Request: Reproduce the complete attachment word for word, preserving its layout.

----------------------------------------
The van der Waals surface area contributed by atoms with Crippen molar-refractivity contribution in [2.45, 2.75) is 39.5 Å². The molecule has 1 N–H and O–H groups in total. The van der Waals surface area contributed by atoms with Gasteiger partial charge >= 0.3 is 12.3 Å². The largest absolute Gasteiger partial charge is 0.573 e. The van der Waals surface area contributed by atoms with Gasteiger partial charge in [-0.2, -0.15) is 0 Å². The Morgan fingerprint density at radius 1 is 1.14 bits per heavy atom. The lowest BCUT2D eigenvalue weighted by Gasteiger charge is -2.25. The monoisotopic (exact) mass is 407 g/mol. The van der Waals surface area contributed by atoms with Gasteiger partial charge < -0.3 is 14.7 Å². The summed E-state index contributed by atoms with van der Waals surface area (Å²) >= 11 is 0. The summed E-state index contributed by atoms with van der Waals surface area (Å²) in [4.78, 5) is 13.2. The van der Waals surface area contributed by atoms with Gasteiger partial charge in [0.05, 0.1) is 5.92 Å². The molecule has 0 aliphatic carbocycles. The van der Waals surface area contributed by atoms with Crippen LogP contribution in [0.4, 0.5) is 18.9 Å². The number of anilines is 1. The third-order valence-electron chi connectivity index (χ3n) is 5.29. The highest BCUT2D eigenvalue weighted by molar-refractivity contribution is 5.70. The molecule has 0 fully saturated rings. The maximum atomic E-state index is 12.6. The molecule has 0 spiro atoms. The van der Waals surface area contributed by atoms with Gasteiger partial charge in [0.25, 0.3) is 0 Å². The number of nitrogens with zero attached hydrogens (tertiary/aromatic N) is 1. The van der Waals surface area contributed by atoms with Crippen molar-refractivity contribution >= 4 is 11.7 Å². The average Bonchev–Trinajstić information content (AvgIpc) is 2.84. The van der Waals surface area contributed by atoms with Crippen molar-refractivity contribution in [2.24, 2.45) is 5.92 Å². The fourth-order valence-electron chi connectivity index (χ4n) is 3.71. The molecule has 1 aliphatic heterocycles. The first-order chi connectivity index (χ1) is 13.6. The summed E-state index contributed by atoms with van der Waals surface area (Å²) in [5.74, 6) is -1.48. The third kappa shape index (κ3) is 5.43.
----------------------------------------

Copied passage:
The van der Waals surface area contributed by atoms with Crippen molar-refractivity contribution in [2.45, 2.75) is 39.5 Å². The molecule has 1 N–H and O–H groups in total. The van der Waals surface area contributed by atoms with Gasteiger partial charge >= 0.3 is 12.3 Å². The largest absolute Gasteiger partial charge is 0.573 e. The van der Waals surface area contributed by atoms with Gasteiger partial charge in [-0.2, -0.15) is 0 Å². The Morgan fingerprint density at radius 1 is 1.14 bits per heavy atom. The lowest BCUT2D eigenvalue weighted by Gasteiger charge is -2.25. The monoisotopic (exact) mass is 407 g/mol. The van der Waals surface area contributed by atoms with Gasteiger partial charge < -0.3 is 14.7 Å². The summed E-state index contributed by atoms with van der Waals surface area (Å²) >= 11 is 0. The summed E-state index contributed by atoms with van der Waals surface area (Å²) in [4.78, 5) is 13.2. The van der Waals surface area contributed by atoms with Gasteiger partial charge in [0.05, 0.1) is 5.92 Å². The molecule has 0 aliphatic carbocycles. The van der Waals surface area contributed by atoms with Crippen LogP contribution in [0.4, 0.5) is 18.9 Å². The number of anilines is 1. The third-order valence-electron chi connectivity index (χ3n) is 5.29. The highest BCUT2D eigenvalue weighted by molar-refractivity contribution is 5.70. The molecule has 0 fully saturated rings. The maximum atomic E-state index is 12.6. The molecule has 0 spiro atoms. The van der Waals surface area contributed by atoms with Gasteiger partial charge in [0.25, 0.3) is 0 Å². The number of nitrogens with zero attached hydrogens (tertiary/aromatic N) is 1. The van der Waals surface area contributed by atoms with Crippen molar-refractivity contribution >= 4 is 11.7 Å². The average Bonchev–Trinajstić information content (AvgIpc) is 2.84. The van der Waals surface area contributed by atoms with Crippen molar-refractivity contribution in [2.24, 2.45) is 5.92 Å². The fourth-order valence-electron chi connectivity index (χ4n) is 3.71. The molecule has 1 aliphatic heterocycles. The first-order chi connectivity index (χ1) is 13.6. The summed E-state index contributed by atoms with van der Waals surface area (Å²) in [5.74, 6) is -1.48. The third kappa shape index (κ3) is 5.43.